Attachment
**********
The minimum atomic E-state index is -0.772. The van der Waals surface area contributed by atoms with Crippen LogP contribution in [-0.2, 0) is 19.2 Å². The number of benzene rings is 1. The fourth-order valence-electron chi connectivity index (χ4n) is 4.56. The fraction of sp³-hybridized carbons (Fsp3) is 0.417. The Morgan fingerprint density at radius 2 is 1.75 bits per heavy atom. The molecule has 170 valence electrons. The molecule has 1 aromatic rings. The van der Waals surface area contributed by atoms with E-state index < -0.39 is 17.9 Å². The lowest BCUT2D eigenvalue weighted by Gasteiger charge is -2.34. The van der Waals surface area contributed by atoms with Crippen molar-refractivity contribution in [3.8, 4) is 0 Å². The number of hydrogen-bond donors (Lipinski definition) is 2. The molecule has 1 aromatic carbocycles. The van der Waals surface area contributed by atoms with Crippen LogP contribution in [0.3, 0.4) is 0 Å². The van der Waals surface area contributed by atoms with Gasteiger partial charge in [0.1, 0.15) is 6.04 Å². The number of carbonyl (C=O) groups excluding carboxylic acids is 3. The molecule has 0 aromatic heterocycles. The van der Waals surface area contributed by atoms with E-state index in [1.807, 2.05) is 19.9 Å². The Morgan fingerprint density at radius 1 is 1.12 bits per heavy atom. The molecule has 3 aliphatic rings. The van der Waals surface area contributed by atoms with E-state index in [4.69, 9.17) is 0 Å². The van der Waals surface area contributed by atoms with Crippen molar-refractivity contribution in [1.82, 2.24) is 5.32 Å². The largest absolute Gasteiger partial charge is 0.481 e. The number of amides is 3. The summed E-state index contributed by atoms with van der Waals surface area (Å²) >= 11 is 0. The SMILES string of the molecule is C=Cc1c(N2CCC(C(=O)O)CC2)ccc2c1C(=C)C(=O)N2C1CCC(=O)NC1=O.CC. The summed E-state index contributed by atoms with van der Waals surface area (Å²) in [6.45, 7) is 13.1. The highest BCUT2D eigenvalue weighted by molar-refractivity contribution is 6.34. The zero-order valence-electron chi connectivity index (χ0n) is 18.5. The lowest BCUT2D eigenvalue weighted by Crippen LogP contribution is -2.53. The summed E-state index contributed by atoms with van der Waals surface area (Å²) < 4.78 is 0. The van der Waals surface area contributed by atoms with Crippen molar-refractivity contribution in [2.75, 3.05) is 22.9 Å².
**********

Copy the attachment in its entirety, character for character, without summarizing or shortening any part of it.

The minimum atomic E-state index is -0.772. The van der Waals surface area contributed by atoms with Crippen LogP contribution in [-0.2, 0) is 19.2 Å². The number of benzene rings is 1. The fourth-order valence-electron chi connectivity index (χ4n) is 4.56. The fraction of sp³-hybridized carbons (Fsp3) is 0.417. The Morgan fingerprint density at radius 2 is 1.75 bits per heavy atom. The molecule has 170 valence electrons. The molecule has 1 aromatic rings. The van der Waals surface area contributed by atoms with E-state index < -0.39 is 17.9 Å². The lowest BCUT2D eigenvalue weighted by Gasteiger charge is -2.34. The van der Waals surface area contributed by atoms with Crippen molar-refractivity contribution in [3.8, 4) is 0 Å². The number of hydrogen-bond donors (Lipinski definition) is 2. The molecule has 1 aromatic carbocycles. The van der Waals surface area contributed by atoms with Crippen LogP contribution in [0.3, 0.4) is 0 Å². The van der Waals surface area contributed by atoms with Gasteiger partial charge in [0.1, 0.15) is 6.04 Å². The number of carbonyl (C=O) groups excluding carboxylic acids is 3. The molecule has 0 aromatic heterocycles. The van der Waals surface area contributed by atoms with E-state index in [1.807, 2.05) is 19.9 Å². The Morgan fingerprint density at radius 1 is 1.12 bits per heavy atom. The molecule has 3 aliphatic rings. The van der Waals surface area contributed by atoms with E-state index in [4.69, 9.17) is 0 Å². The van der Waals surface area contributed by atoms with Crippen molar-refractivity contribution in [1.82, 2.24) is 5.32 Å². The largest absolute Gasteiger partial charge is 0.481 e. The number of amides is 3. The summed E-state index contributed by atoms with van der Waals surface area (Å²) >= 11 is 0. The SMILES string of the molecule is C=Cc1c(N2CCC(C(=O)O)CC2)ccc2c1C(=C)C(=O)N2C1CCC(=O)NC1=O.CC. The summed E-state index contributed by atoms with van der Waals surface area (Å²) in [6.45, 7) is 13.1. The highest BCUT2D eigenvalue weighted by molar-refractivity contribution is 6.34. The zero-order valence-electron chi connectivity index (χ0n) is 18.5. The lowest BCUT2D eigenvalue weighted by Crippen LogP contribution is -2.53. The summed E-state index contributed by atoms with van der Waals surface area (Å²) < 4.78 is 0. The van der Waals surface area contributed by atoms with Crippen molar-refractivity contribution in [2.75, 3.05) is 22.9 Å².